Heaven’s Rain
R
Entertainment: +3
Acceptability: +2

Mike Vogel (She’s Out of My League), Taryn Manning (Hustle & Flow), Erin Chambers, Brooks Douglas. Written by Brooks Douglas and Paul Brown. Directed by Paul Brown. Opening in limited release.

FILM SYNOPSIS: In 1979, two criminals invaded the home of an Oklahoma Baptist minister, Richard Douglas, and his wife Marilyn Douglas. The parents were slain; the children, Leslie and Brooks, were also shot and left for dead after the burglars took turns raping the young girl. The true story is about the aftermath of the horrifying event, which led to a victims’ rights act in the 1990s and a spiritual healing that could only be called miraculous.

PREVIEW REVIEW: In the same manner as Amish Grace impacted this viewer, Heaven’s Rain reminds us that God commands us to forgive those who wrong us and goes on to show that only with God’s grace can such a deed be forgiven. Like Amish Grace, this low-budgeted film may have a few of the same production misdemeanors, but like that TV-made film, Heaven’s Rain is an important picture because it deals with spiritual truths and provides us with a second half that is riveting and emotionally stirring.

Perhaps motivated by the events of his early years, including that senseless crime, Brooks Douglas went on to grasp life, finding ways where he could display some control. He worked his way through college, served in the military, became a lawyer and prosecuting attorney, and went on to become an Oklahoma state senator for twelve years. Like a scene from MR. SMITH GOES TO WASHINGTON, freshman senator Douglas stood his ground against a senatorial adversary to present a victims’ rights bill. And it passed.

At the end of his 12 years as a senator, Douglas moved from Oklahoma to California, his wife’s home state. He became interested in the movie business and when writer/director Paul Brown learned of this terrifying event and its spiritual aftermath, he suggested to Douglas that he should write the film script.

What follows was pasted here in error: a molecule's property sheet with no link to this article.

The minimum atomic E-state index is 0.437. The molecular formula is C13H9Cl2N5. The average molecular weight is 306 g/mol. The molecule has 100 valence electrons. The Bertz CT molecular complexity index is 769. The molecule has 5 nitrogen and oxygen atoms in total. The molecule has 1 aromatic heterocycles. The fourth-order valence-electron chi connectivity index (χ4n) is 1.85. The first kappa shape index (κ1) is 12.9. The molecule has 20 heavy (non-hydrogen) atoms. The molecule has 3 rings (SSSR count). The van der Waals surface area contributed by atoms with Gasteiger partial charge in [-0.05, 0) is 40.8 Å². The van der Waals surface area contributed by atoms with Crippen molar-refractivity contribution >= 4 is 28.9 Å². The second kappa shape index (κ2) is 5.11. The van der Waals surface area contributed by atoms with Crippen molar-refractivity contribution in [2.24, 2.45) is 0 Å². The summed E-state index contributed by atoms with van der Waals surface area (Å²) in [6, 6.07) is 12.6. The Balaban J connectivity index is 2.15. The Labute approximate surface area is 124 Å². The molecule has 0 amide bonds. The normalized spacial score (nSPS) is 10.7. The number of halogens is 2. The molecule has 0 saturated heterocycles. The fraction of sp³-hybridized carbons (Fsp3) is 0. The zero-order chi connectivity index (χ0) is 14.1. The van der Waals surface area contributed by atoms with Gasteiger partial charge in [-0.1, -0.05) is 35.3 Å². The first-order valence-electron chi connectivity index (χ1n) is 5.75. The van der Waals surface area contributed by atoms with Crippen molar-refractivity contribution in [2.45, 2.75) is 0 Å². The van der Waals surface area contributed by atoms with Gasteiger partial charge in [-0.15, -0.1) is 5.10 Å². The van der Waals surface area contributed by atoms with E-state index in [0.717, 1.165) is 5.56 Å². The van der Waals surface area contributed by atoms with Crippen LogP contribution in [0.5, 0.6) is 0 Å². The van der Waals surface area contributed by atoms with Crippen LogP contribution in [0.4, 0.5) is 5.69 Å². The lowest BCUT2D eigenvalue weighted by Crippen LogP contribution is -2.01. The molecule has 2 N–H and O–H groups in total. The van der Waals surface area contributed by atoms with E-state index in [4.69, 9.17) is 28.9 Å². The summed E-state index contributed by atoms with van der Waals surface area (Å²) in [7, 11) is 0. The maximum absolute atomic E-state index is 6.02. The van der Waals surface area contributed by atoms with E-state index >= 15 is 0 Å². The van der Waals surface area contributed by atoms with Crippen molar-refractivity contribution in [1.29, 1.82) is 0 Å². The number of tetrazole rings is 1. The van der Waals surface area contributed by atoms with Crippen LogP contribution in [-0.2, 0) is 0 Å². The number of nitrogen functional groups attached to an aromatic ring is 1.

“I don’t think that I can.  It’s too close to me. Too painful.”
“That’s why you should write it.”

I teared up several times during this film, and at times was grieved by the reality that such injustice permeates our world. Though we mainly want entertainment to be diverting, occasionally a production such as Heaven’s Rain touches us, moves us, aids us. I was viewing something that had substance. It made me think – and feel.

Preview Reviewer:
Distributor:

Summary
Crude Language: None
Obscene Language: None
Profanity: None
Violence: Brief depiction of the home invasion. The film is never exploitive in its handling of the brutal incident. The act is discreetly represented, grieving the viewer with the pictorial thought that people can be so demonic, but then focuses on the living victims as they cope with the memories of that fateful night. Blood: Some blood from dying victims
Sexual Intercourse: None
Nudity: None
Homosexual Conduct: None
Sexually Suggestive Action/Dialog: None
Drug Abuse:
Other: None
Running Time: 120 minutes
Intended Audience: Adults

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